[Haskell-cafe] Haskell Cheat Sheet?

Dan Weston westondan at imageworks.com
Tue Sep 25 20:19:20 EDT 2007

One suggestion:

Section 3.6 defines a function "fix":

  fix :: Eq x => (x -> x) -> x -> x

  fix f x = if x == x' then x else fix f x'
      where x' = f x

This confusingly differs in both type and meaning from the traditional 
function Control.Monad.Fix.fix and is not even used elsewhere in the 

I suggest that it be removed and the real Control.Monad.Fix.fix function 
be defined in its own section, with an side-by-side comparison with a 
named recursive function. This would be useful because the type

fix :: (a -> a) -> a

is highly confusing, suggesting to newcomers a usage like:

f = fix (+1)

which is undefined (and seems to be "missing an argument"), when 
invariably its type is in practice restricted to:

fix :: ((a -> b) -> (a -> b)) -> (a -> b)

which is much more suggestive (but nowhere to be found in the docs).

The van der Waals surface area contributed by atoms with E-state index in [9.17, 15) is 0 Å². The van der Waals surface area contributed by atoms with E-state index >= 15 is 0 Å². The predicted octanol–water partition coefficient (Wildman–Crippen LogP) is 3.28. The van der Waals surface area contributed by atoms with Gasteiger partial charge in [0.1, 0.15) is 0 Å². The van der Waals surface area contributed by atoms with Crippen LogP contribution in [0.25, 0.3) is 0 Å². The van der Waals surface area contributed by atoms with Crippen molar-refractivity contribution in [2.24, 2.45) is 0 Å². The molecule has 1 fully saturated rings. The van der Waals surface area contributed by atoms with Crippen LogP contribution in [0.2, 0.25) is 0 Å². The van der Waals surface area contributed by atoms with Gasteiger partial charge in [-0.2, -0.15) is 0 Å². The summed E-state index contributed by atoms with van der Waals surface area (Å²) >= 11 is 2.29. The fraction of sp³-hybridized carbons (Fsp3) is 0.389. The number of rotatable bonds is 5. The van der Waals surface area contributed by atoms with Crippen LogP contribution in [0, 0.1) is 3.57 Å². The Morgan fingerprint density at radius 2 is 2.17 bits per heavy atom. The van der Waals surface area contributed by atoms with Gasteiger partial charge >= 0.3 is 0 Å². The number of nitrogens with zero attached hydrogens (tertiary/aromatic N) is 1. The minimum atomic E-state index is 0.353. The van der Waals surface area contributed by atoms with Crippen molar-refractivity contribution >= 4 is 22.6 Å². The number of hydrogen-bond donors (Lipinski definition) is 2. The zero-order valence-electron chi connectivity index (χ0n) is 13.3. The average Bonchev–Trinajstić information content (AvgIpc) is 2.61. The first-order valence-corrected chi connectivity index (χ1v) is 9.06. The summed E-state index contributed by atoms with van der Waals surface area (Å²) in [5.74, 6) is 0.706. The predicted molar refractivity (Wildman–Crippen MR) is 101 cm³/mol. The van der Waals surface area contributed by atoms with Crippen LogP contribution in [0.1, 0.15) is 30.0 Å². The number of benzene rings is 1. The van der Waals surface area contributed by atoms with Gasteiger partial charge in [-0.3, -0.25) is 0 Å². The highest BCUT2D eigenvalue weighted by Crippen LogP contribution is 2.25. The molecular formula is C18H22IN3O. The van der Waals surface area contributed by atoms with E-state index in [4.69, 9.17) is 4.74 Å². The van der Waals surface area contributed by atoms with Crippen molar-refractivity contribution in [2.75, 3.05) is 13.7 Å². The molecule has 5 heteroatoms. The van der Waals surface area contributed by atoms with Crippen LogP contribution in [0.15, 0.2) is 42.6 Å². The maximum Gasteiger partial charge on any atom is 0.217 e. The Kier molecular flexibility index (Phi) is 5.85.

Dan Weston

Don Stewart wrote:
> evan:
>> Has anybody made (or have a link to) a Haskell reference cheat sheet?
>> I'm thinking of a nice LaTeXed PDF in the 1-10 page range (e.g.
>> something like this http://www.tug.org/texshowcase/cheat.pdf) with the
>> basics of the language syntax, the type declarations for the common type
>> classes, the type signatures of the most commonly used functions in the
>> Prelude and other common modules, and so forth? The Haskell standard
>> library is very large for a newcomer (even just the Prelude!), and as a
>> learner of the language I find myself spending a lot of time looking up
>> Prelude functions and syntax details -- having all of this in a short
>> PDF document that I could have offline would be very useful.
> http://haskell.org/haskellwiki/Reference_card
> ?
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